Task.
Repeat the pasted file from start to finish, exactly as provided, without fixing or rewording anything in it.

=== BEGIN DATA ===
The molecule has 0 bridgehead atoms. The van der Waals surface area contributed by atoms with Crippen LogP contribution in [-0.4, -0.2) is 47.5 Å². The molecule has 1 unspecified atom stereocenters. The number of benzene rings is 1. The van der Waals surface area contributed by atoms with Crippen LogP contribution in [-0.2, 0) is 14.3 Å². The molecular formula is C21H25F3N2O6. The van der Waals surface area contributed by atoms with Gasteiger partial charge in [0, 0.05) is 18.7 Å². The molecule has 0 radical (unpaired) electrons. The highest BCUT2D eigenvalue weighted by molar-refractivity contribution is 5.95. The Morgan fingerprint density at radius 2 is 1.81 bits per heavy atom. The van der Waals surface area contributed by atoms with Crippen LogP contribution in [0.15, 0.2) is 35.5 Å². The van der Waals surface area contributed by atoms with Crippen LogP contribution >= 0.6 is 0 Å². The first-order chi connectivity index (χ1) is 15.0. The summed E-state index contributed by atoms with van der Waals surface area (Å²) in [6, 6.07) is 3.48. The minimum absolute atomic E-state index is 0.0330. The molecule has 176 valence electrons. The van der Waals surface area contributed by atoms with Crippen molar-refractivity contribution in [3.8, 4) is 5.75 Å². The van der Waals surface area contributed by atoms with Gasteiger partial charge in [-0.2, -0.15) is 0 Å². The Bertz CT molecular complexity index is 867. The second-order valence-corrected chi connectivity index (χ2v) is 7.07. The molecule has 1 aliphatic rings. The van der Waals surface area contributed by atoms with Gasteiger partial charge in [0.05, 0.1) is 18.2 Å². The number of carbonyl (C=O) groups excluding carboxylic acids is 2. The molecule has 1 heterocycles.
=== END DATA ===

The molecule has 0 bridgehead atoms. The van der Waals surface area contributed by atoms with Crippen LogP contribution in [-0.4, -0.2) is 47.5 Å². The molecule has 1 unspecified atom stereocenters. The number of benzene rings is 1. The van der Waals surface area contributed by atoms with Crippen LogP contribution in [-0.2, 0) is 14.3 Å². The molecular formula is C21H25F3N2O6. The van der Waals surface area contributed by atoms with Gasteiger partial charge in [0, 0.05) is 18.7 Å². The molecule has 0 radical (unpaired) electrons. The highest BCUT2D eigenvalue weighted by molar-refractivity contribution is 5.95. The Morgan fingerprint density at radius 2 is 1.81 bits per heavy atom. The van der Waals surface area contributed by atoms with Crippen LogP contribution in [0.15, 0.2) is 35.5 Å². The van der Waals surface area contributed by atoms with Crippen LogP contribution >= 0.6 is 0 Å². The first-order chi connectivity index (χ1) is 15.0. The summed E-state index contributed by atoms with van der Waals surface area (Å²) in [6, 6.07) is 3.48. The minimum absolute atomic E-state index is 0.0330. The molecule has 176 valence electrons. The van der Waals surface area contributed by atoms with Crippen molar-refractivity contribution in [3.8, 4) is 5.75 Å². The van der Waals surface area contributed by atoms with Gasteiger partial charge in [-0.2, -0.15) is 0 Å². The Bertz CT molecular complexity index is 867. The second-order valence-corrected chi connectivity index (χ2v) is 7.07. The molecule has 1 aliphatic rings. The van der Waals surface area contributed by atoms with Gasteiger partial charge in [0.05, 0.1) is 18.2 Å². The number of carbonyl (C=O) groups excluding carboxylic acids is 2. The molecule has 1 heterocycles.